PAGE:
Mixtures of dispersants can also be used. The amount of component (c) in the compositions of the present invention is generally 0.3 to 10 percent by weight. In other embodiments, the amount of component (c) is 0.5 to 7 percent or 1 to 5 percent of the final blended fluid formulation. In a concentrate, the amounts will be proportionately higher.
Another component of the present invention is a (at least one) phosphorus-containing compound, organic or inorganic.
This can be a phosphorus acid, phosphorus acid salt, phosphorus acid ester or derivative thereof including sulfur-containing analogs. The phosphorus acids, salts, esters or derivatives thereof include phosphoric acid, phosphorous acid, phosphorus acid esters or salts thereof, phosphites, phosphorus-containing amides, phosphorus-containing carboxylic acids or esters, phosphorus-containing ethers, and mixtures thereof.
In one embodiment, the phosphorus compound can be an organic or inorganic phosphorus acid, phosphorus acid ester, phosphorus acid salt, or derivative thereof. Phosphorus acids include the phosphoric, phosphonic, phosphinic, and thiophosphoric acids including dithiophosphoric acid as well as the monothiophosphoric, thiophosphinic and thiophosphonic acids. Any of these phosphorus-containing compounds may also be in the form of a metal salt or an amine salt. One group of phosphorus compounds are alkylphosphoric acid mono alkyl primary amine salts as represented by the formula
where R1, R2, R3 are alkyl or hydrocarbyl groups or one of R1 and R2 can be H. The materials can be a 1:1 mixture of dialkyl and monoalkyl phosphoric acid esters or salts thereof. Compounds of this type are described in U.S. Pat. No. 5,354,484.
Organic phosphorus acids also include phosphonic acids and phosphinic acids.
In one embodiment, the phosphorus materials can be one of the alkyl (or sometimes fatty alkyl) phosphates or phosphites, which are generally of the formula (RO)2PHO. Dialkyl phosphite, as shown in the preceding formula, are often present with a minor amount of monoalkyl phosphite of the formula (RO)(HO)PHO, where R is typically an alkyl group. In certain embodiments, the phosphite will have sufficiently long hydrocarbyl groups to render the phosphite substantially oleophilic. In some embodiments the hydrocarbyl groups are substantially unbranched. Many suitable phosphites are available commercially and may be synthesized as described in U.S. Pat. No. 4,752,416. Certain phosphites contain 8 to 24 carbon atoms in each of R groups, such as 12 to 22 or 16 to 20 carbon atoms in each of the fatty radicals. In one embodiment the fatty phosphite can be formed from oleyl groups, thus having 18 carbon atoms in each fatty radical.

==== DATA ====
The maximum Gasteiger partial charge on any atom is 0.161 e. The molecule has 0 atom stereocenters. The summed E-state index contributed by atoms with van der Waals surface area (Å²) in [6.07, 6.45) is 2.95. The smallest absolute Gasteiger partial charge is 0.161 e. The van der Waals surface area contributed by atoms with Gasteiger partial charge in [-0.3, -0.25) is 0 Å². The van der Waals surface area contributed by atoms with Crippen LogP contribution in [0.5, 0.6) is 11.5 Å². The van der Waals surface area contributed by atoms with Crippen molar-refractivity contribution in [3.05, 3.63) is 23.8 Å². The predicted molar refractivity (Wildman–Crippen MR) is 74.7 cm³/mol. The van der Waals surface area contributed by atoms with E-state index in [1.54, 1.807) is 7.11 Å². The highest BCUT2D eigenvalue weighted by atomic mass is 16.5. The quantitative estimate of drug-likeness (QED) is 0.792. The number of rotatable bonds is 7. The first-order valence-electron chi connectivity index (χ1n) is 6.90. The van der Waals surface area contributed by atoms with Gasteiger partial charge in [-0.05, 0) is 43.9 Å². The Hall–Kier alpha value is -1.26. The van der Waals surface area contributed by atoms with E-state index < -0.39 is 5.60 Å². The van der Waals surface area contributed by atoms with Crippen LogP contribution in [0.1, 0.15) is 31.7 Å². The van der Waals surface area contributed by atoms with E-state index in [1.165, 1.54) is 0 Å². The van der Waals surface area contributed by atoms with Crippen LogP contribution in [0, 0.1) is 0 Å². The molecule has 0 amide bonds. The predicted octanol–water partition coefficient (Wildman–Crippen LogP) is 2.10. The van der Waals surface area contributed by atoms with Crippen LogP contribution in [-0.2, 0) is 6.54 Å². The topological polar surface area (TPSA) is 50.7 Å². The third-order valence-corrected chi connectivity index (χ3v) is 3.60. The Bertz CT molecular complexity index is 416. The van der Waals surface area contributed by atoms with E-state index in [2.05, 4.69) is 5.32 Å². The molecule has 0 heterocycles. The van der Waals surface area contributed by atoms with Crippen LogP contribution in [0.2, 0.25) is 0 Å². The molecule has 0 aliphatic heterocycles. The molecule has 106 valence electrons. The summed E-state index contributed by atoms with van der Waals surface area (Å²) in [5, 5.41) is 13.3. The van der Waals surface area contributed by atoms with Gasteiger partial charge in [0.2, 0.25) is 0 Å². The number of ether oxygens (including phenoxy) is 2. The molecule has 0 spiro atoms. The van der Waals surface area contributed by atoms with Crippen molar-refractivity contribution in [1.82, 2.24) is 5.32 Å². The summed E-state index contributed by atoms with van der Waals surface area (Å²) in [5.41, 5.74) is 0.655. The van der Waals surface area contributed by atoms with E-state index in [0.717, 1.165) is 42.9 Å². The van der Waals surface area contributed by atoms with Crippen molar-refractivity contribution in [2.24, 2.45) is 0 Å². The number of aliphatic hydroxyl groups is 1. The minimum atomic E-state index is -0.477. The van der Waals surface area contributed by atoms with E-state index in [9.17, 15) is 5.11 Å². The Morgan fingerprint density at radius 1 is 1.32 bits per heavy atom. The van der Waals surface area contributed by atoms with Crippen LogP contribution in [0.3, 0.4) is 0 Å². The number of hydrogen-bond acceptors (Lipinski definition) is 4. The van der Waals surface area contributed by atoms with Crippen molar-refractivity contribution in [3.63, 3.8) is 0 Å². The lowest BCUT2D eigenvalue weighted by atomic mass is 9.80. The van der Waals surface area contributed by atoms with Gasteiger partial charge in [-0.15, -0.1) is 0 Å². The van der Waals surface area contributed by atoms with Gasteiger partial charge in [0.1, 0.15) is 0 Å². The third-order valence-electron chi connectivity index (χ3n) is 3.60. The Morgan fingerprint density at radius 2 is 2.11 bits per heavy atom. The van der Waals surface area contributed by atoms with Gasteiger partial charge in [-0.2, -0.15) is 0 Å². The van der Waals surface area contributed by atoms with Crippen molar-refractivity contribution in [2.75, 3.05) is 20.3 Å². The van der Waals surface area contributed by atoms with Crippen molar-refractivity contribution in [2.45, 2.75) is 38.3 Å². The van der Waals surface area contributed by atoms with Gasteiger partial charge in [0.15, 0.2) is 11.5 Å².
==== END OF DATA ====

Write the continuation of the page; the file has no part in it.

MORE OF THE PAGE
Other suitable phosphorus materials include amine salts of alkylphosphoric acids, such as include salts of oleyl and other long chain esters of phosphoric acid, with amines as elsewhere herein. Useful amines in this regard are tertiary-aliphatic primary amines, sold under the tradename Primene®. Others include dihydrocarbyl dithiophosphate esters, trihydrocarbylthiophosphates, or salts of any of the foregoing acidic phosphorus materials.
In one embodiment, eighty-five percent phosphoric acid is employed. In certain embodiments, multiple phosphorus compounds are present. Examples of such include combinations of dibutyl hydrogen phosphite and phosphoric acid.
The phosphorus-containing compound, in certain embodiments, will comprise a separate and distinct component from component (c), the nitrogen-containing dispersant. In certain embodiments, however, where the nitrogen-containing dispersant is reacted with an inorganic phosphorus compound, the phosphorus-containing dispersant may be counted as the phosphorus-containing compound (d). In other embodiments there will be an additional and separate phosphorus-containing compound (d) in addition to and distinct from any phosphorus-containing dispersant of (c).